I discovered, however, that one way to proceed was by identifying significant mistakes in the existing literature and correcting them. Moreover, I soon found that many such mistakes had been made. To put this statement in another way, I found that the existing sources often failed to tell the truth about one thing or another, and in some cases the falsehoods propounded by one writer led later writers, who relied on those false statements, to make errors of their own.

We often think of the scientific or scholarly enterprise as a cooperative process in which the establishment of one truth facilitates the establishment of another, but, unfortunately, the process often works in an adverse way, too, as the establishment of one falsehood fosters the establishment of another.

The errors in my fields of study and research take two main forms: factual and interpretive.

On a few occasions, factual errors arise from deliberate falsification, but far more often they arise from sloppiness in the observation, measurement, transcription, and processing of data. In checking quotations, for example, I found routine discrepancies between the words quoted by a writer and the words appearing in the source from which the quotation was taken: some words or punctuation marks were omitted; other words or punctuation marks were inserted, without any indication being given of such changes. Many writers are simply not careful and therefore make false statements of fact.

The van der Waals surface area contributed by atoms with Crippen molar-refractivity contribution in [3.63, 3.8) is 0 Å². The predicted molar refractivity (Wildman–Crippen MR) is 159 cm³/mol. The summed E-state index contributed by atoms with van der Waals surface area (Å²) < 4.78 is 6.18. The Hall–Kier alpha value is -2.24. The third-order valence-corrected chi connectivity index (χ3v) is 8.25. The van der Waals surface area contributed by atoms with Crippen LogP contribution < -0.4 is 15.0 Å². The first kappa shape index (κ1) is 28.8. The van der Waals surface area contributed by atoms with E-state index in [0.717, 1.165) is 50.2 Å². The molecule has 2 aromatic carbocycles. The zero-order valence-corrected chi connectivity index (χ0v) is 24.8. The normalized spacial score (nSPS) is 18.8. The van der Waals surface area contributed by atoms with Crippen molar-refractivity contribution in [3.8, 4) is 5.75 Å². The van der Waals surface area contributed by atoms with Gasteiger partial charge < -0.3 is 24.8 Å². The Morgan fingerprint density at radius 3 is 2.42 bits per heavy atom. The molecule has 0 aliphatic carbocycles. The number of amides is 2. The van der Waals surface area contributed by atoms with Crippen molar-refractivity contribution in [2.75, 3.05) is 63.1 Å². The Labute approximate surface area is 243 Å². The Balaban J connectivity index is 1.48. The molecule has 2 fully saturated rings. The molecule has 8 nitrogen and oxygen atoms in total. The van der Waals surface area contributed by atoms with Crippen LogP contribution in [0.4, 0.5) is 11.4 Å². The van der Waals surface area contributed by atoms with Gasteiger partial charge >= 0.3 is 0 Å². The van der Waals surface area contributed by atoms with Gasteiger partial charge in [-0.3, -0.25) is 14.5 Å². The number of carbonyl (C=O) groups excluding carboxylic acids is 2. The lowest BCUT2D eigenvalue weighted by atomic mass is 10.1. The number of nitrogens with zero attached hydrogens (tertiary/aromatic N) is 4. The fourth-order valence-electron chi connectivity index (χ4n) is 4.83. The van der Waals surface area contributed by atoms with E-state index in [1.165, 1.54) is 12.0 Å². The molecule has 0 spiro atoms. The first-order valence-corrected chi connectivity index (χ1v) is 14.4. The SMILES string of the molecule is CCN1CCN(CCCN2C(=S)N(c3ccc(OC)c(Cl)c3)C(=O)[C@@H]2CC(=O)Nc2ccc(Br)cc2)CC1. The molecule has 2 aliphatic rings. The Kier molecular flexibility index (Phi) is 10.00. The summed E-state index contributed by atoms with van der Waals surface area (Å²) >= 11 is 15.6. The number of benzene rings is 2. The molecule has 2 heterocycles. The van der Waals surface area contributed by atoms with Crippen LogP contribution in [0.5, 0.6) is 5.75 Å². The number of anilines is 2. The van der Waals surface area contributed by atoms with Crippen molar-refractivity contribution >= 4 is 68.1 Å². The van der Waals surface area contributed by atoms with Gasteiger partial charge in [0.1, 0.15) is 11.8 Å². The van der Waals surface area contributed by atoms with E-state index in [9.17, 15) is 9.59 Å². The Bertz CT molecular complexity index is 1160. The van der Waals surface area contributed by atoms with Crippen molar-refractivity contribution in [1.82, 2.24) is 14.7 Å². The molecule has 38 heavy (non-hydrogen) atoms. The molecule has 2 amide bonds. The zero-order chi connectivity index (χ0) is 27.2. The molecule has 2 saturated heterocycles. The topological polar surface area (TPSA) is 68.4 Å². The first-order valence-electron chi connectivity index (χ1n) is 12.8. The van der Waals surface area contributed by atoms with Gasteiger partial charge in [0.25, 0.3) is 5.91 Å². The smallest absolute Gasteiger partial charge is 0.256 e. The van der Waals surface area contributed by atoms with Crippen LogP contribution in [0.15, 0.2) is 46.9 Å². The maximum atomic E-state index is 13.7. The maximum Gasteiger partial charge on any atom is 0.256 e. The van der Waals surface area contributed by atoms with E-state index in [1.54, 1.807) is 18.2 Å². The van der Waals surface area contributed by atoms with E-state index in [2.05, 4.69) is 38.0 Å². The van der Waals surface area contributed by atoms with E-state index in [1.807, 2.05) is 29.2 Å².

To give another example, I found that in one well-regarded article, the increase in U.S. cotton production in the United States between 1850 and 1860, compared to that between 1860 and 1880—an essential fact for the argument being made—had been measured with a large error in part because the original researchers had assumed that a bale of cotton contained the same amount of lint at each of these three dates, whereas the amount of lint per bale had actually increased from 400 pounds in 1850, to 445 pounds in 1860, to 453 pounds in 1880. The researchers had made false statements of fact because they had incorrectly assumed that in the years under consideration a “bale” had signified a constant unit of weight, whereas in fact this unit of measurement had varied over time. (See Robert McGuire and Robert Higgs, “Cotton, Corn, and Risk in the Nineteenth Century: Another View,” Explorations in Economic History 14 [April 1977]: 169.)